After falling 84% from high to low during the financial crisis, the S&P 500 financial sector is now up 231% from its low back in 2009. As shown in the long-term chart below, the sector has really charged higher this year, breaking out of a multi-year sideways range that had been in place. That being said, the chart really shows just how far the financial sector still has to go to get back to where it was pre-crisis.
The rally in financial stocks has coincided with a big drop in default risk for stocks in the sector. Below we provide charts of five-year credit default swap prices (in basis points) for the six largest banks and brokers here in the U.S. The price shown is basically the yearly cost in dollars to insure $10,000 of debt from default over the next five years. As shown, default risk for Bank of America (NYSE:BAC), Citigroup (NYSE:C), Morgan Stanley (NYSE:MS), and Wells Fargo (NYSE:WFC) has recently dropped to its lowest level since early 2008. Default risk for Goldman Sachs (NYSE:GS) and JPMorgan (NYSE:JPM) has fallen significantly as well, but it hasn't quite broken to new multi-year lows yet.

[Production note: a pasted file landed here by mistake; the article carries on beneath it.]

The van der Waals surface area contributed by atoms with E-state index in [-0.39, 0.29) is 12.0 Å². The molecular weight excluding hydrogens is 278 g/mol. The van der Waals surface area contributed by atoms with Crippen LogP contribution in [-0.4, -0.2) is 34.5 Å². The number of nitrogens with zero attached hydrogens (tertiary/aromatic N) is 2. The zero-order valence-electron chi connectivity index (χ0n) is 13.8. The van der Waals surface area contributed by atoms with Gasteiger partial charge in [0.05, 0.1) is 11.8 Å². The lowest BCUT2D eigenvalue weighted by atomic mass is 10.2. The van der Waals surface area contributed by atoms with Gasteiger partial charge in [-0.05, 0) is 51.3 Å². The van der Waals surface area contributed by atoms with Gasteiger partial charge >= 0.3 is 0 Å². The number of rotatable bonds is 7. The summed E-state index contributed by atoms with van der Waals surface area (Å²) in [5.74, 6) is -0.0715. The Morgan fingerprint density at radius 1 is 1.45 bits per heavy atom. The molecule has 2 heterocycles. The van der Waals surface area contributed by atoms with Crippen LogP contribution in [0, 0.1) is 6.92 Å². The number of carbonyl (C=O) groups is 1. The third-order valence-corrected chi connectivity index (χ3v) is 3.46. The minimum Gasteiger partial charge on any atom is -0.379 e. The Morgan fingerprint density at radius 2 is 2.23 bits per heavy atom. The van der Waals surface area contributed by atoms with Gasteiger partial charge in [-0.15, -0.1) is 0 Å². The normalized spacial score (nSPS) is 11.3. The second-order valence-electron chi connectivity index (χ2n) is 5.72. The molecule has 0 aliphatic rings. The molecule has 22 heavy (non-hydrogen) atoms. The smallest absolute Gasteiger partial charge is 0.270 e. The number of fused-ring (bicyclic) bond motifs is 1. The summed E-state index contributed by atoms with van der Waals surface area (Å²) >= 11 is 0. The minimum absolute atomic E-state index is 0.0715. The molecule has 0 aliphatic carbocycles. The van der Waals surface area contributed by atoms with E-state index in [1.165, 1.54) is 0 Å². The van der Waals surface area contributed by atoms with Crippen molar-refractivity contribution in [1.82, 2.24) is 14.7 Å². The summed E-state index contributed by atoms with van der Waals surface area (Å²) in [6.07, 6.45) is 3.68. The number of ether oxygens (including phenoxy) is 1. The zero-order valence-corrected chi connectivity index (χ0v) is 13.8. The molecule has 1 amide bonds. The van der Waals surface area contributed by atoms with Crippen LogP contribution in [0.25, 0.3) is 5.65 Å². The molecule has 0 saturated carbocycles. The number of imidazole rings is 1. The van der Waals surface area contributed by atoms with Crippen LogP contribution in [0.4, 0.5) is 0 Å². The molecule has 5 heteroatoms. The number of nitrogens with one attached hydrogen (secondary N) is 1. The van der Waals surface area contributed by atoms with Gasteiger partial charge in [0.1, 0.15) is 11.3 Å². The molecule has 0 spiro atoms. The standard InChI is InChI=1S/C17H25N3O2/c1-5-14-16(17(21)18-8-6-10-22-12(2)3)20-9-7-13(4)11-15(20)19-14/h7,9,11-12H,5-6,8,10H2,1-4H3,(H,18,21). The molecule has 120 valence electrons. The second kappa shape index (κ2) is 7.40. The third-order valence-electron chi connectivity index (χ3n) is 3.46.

Current CDS prices are a far cry from the extreme high readings we saw back in 2008-09 and 2011 when the solvency of these well-established firms really came into question. As we all know, these firms made it out alive while Bear Stearns and Lehman Brothers didn't. To get back to where things were back in 2006 before the first cracks in the financial system started to emerge, however, we'll need to see these CDS prices get down to the 10-20 level instead of the 65-115 range they're in now.